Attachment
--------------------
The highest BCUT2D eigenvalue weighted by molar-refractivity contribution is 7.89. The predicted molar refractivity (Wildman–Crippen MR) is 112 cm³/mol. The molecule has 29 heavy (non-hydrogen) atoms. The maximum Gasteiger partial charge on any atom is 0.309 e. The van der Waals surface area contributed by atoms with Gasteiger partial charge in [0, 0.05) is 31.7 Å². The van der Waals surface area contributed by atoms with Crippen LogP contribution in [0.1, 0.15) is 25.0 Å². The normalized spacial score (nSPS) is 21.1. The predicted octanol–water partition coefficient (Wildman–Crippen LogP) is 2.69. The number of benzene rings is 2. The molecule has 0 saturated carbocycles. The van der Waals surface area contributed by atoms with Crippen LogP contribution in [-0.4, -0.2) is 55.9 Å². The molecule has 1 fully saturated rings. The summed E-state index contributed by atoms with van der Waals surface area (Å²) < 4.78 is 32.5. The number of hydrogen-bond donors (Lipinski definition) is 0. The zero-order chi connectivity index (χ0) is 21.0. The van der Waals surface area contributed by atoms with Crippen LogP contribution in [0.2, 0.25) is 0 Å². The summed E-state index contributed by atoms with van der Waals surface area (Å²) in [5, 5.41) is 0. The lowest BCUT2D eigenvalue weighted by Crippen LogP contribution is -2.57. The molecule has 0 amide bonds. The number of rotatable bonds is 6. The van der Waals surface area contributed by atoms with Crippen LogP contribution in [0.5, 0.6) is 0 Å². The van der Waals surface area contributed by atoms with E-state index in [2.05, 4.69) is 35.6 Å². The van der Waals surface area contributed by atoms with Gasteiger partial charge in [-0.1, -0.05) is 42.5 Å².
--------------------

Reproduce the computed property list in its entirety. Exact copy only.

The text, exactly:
The highest BCUT2D eigenvalue weighted by molar-refractivity contribution is 7.89. The predicted molar refractivity (Wildman–Crippen MR) is 112 cm³/mol. The molecule has 29 heavy (non-hydrogen) atoms. The maximum Gasteiger partial charge on any atom is 0.309 e. The van der Waals surface area contributed by atoms with Gasteiger partial charge in [0, 0.05) is 31.7 Å². The van der Waals surface area contributed by atoms with Crippen LogP contribution in [0.1, 0.15) is 25.0 Å². The normalized spacial score (nSPS) is 21.1. The predicted octanol–water partition coefficient (Wildman–Crippen LogP) is 2.69. The number of benzene rings is 2. The molecule has 0 saturated carbocycles. The van der Waals surface area contributed by atoms with Crippen LogP contribution in [-0.4, -0.2) is 55.9 Å². The molecule has 1 fully saturated rings. The summed E-state index contributed by atoms with van der Waals surface area (Å²) < 4.78 is 32.5. The number of hydrogen-bond donors (Lipinski definition) is 0. The zero-order chi connectivity index (χ0) is 21.0. The van der Waals surface area contributed by atoms with Crippen LogP contribution in [0.2, 0.25) is 0 Å². The summed E-state index contributed by atoms with van der Waals surface area (Å²) in [5, 5.41) is 0. The lowest BCUT2D eigenvalue weighted by Crippen LogP contribution is -2.57. The molecule has 0 amide bonds. The number of rotatable bonds is 6. The van der Waals surface area contributed by atoms with Crippen LogP contribution in [0.5, 0.6) is 0 Å². The van der Waals surface area contributed by atoms with E-state index in [2.05, 4.69) is 35.6 Å². The van der Waals surface area contributed by atoms with Gasteiger partial charge in [-0.1, -0.05) is 42.5 Å².